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How to Have a Non-toxic Preschool

December 26, 2012


There's a lot of overkill in child care centers. To have cleaning-fluid smells all over your child care setting is not a good thing.

Donna Green

Contra Costa County Child Care Council

When Susan JunFish was searching for a preschool in Contra Costa County for her son, what she found frightened her.

JunFish discovered significant environmental hazards at nearly half of the almost 20 schools she visited. At one well-regarded school, she recalls, a ceiling containing asbestos — a material that causes severe lung disease — had been cut open and left uncovered. At another, children were polishing silver with a toxic cleaner, as children at that school had done for 15 years.

JunFish, who used to work for the Environmental Protection Agency, ended up establishing the nonprofit Parents for a Safer Environment in order to teach people how to make preschools safer.

“I started this work because I couldn’t believe what was happening in preschools — there’s a huge lack of resources and information,” JunFish says. “I know that those in the field love children, and if they knew more, they’d be giving them the best environment.”

Children’s developing bodies are more vulnerable to toxins than those of adults, JunFish says. And they’re more likely to get toxins into their bodies. Their hands are on everything and then go in their mouths — an average of ten times an hour, according to one study.

In order to have a safer preschool environment, here is a guide on eliminating environmental hazards.

Monitor your maintenance and avoid common hazards

Asbestos: When JunFish visited a school with exposed asbestos, it turned out that the school director knew there was asbestos in the ceiling. She even knew she needed a certified contractor to handle it — but the plumber who cut the hole did not. With no set procedure for construction projects, there’d been a breakdown in communication.

“It was terrible,” says JunFish. “Four-year-olds were having class under the hole.”

Lead: To control lead, keep your facility clean — wiping down with a wet rag will do the trick — and have any remodeling work done by a professional who will test for lead and then contain it. Schools should also test playground soil for lead. Dirt around buildings often has a high lead content from paint chips that have crumbled into the soil. If you find that the dirt around your building has a high lead content, you can plant dense shrubs there so the children will not play in the dirt.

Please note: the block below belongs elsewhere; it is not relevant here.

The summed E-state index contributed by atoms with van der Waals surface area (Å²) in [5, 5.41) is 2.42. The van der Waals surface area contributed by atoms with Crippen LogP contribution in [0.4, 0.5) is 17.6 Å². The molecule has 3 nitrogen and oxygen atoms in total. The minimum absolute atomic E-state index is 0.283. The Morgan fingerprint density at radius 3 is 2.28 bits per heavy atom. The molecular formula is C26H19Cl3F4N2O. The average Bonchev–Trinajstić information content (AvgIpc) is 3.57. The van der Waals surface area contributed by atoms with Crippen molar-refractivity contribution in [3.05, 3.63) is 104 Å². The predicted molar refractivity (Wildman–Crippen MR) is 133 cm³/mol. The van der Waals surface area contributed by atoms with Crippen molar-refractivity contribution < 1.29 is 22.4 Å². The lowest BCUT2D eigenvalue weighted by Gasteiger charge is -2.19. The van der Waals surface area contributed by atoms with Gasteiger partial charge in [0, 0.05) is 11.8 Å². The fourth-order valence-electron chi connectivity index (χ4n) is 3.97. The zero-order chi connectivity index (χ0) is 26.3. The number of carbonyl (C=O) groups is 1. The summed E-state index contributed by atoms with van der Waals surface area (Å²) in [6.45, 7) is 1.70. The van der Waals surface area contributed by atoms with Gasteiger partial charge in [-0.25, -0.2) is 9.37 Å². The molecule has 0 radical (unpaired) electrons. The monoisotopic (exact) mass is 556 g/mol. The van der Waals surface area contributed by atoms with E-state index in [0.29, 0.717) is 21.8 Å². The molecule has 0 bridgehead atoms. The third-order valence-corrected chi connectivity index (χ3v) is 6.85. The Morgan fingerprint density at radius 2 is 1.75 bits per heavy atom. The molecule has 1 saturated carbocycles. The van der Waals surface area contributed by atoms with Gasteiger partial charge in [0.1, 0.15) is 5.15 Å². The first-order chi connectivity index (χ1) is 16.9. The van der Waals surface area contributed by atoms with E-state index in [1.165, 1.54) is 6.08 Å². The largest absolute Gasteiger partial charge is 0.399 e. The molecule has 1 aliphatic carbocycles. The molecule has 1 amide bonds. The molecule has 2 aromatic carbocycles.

“Lead can be anywhere,” says Marsha Sherman of the Child Care Health Program and a long-time health educator. “And you know how kids like to stand at the windows and chew on the window sills.”

Tips for cleaning

Use less-or no-bleach. Many child care providers and even some licensing inspectors believe bleach is required for cleaning preschool facilities. In fact, it’s only mandated for disinfecting fecal-contaminated areas in infant care centers. For facilities that serve only older children, it’s simply not necessary — and it can be dangerous.

Sodium hypochlorite, or household bleach, breaks down into known cancer-causing chemicals like dioxin and chloramines, according to JunFish. She adds that an over-concentration of bleach is one of the most common mistakes in child care settings. If you do use bleach, a standard-size, 26-fluid-oz. spray bottle of water should contain just two teaspoons of bleach. A gallon of water to wash the floor requires just a quarter cup of bleach to do its job.

Clean when kids aren’t there. Spraying household cleaning supplies when the kids are around might satisfy parents who think it’ll keep their kids from getting sick, but most contain chemicals that are unhealthy, especially for children’s developing bodies. When you are cleaning, spray close to the surface or directly onto your rag so less goes into the air.

“There’s a lot of overkill in child care centers,” says Donna Green of the Contra Costa County Child Care Council. “To have cleaning-fluid smells all over your child care setting is not a good thing.”

Use safer cleaners. A cleaning chemical has to be proven hazardous before it’s removed from the market, but most ingredients in cleaning supplies are untested — no one knows exactly how they affect the human body. Look for cleaners that are biodegradable and non-toxic and don’t contain EDTA or NTA, which are suspected of causing cancer.

Choose safer, simpler alternatives. For example, to clean glass or surfaces, put ¼ cup (or 2 oz.) vinegar, with an optional squirt of lemon juice, into 26-oz. spray bottle with water. You can add ½ teaspoon of vegetable oil if you’re cleaning something really dirty. To wash floors, you can use one or two tablespoons of vegetable soap (available at natural food stores) and ¼ cup of vinegar in a bucket of water — then rinse with water.

Avoid pesticides, both in the yard and inside

Outside, plant native, pest-resistant plants and use non-toxic methods of pest control, like copper wire to keep out snails or hand-pulling (it’s a good activity for the kids) to control weeds.

Inside, keep food areas clean and dry to avoid attracting ants and other pests. Practice “Integrated Pest Management,” an approach that uses non-toxic strategies like these to control pests.

Check out your food

Try to provide foods that are free of preservatives, colorings and additives, less processed and more natural — organic if you can afford it.

Put someone in charge

Environmental safety is an ongoing process, so put someone on your staff in charge of learning about safer alternatives. Look at what’s in your cleaning cabinet, at your art supplies, keep an eye on what’s going on around the facility.

Originally written by Eve Pearlman.